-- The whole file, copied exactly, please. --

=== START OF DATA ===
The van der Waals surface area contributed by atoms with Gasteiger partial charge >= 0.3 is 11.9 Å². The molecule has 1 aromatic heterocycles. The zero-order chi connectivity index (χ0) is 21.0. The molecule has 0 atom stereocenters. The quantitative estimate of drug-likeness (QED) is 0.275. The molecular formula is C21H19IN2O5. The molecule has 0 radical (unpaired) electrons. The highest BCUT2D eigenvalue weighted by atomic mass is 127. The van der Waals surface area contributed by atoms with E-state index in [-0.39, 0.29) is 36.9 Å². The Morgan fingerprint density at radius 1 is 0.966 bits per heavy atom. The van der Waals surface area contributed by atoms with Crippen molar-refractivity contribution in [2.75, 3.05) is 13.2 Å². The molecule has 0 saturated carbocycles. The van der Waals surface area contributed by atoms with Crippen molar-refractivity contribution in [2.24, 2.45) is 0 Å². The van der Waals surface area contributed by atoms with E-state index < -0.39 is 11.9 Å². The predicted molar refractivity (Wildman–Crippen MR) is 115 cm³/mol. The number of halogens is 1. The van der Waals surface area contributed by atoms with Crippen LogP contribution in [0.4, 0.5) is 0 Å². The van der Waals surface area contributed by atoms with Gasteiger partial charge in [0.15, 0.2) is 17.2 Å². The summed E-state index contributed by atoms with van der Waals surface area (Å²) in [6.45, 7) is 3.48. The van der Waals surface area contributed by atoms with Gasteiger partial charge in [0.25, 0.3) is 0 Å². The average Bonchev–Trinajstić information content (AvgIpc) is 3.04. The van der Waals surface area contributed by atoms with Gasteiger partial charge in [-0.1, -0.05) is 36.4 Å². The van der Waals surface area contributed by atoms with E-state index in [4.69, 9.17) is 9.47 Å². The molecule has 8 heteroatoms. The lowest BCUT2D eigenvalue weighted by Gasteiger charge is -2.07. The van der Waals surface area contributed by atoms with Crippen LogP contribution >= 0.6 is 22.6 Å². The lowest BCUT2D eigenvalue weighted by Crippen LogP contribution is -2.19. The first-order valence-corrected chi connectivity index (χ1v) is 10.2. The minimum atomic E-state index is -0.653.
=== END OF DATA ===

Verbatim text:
The van der Waals surface area contributed by atoms with Gasteiger partial charge >= 0.3 is 11.9 Å². The molecule has 1 aromatic heterocycles. The zero-order chi connectivity index (χ0) is 21.0. The molecule has 0 atom stereocenters. The quantitative estimate of drug-likeness (QED) is 0.275. The molecular formula is C21H19IN2O5. The molecule has 0 radical (unpaired) electrons. The highest BCUT2D eigenvalue weighted by atomic mass is 127. The van der Waals surface area contributed by atoms with E-state index in [-0.39, 0.29) is 36.9 Å². The Morgan fingerprint density at radius 1 is 0.966 bits per heavy atom. The van der Waals surface area contributed by atoms with Crippen molar-refractivity contribution in [2.75, 3.05) is 13.2 Å². The molecule has 0 saturated carbocycles. The van der Waals surface area contributed by atoms with Crippen molar-refractivity contribution in [2.24, 2.45) is 0 Å². The van der Waals surface area contributed by atoms with E-state index < -0.39 is 11.9 Å². The predicted molar refractivity (Wildman–Crippen MR) is 115 cm³/mol. The number of halogens is 1. The van der Waals surface area contributed by atoms with Crippen LogP contribution in [0.4, 0.5) is 0 Å². The van der Waals surface area contributed by atoms with Gasteiger partial charge in [0.15, 0.2) is 17.2 Å². The summed E-state index contributed by atoms with van der Waals surface area (Å²) in [6.45, 7) is 3.48. The van der Waals surface area contributed by atoms with Gasteiger partial charge in [0.25, 0.3) is 0 Å². The average Bonchev–Trinajstić information content (AvgIpc) is 3.04. The van der Waals surface area contributed by atoms with Gasteiger partial charge in [-0.1, -0.05) is 36.4 Å². The van der Waals surface area contributed by atoms with E-state index in [4.69, 9.17) is 9.47 Å². The molecule has 8 heteroatoms. The lowest BCUT2D eigenvalue weighted by Gasteiger charge is -2.07. The van der Waals surface area contributed by atoms with Crippen LogP contribution >= 0.6 is 22.6 Å². The lowest BCUT2D eigenvalue weighted by Crippen LogP contribution is -2.19. The first-order valence-corrected chi connectivity index (χ1v) is 10.2. The minimum atomic E-state index is -0.653.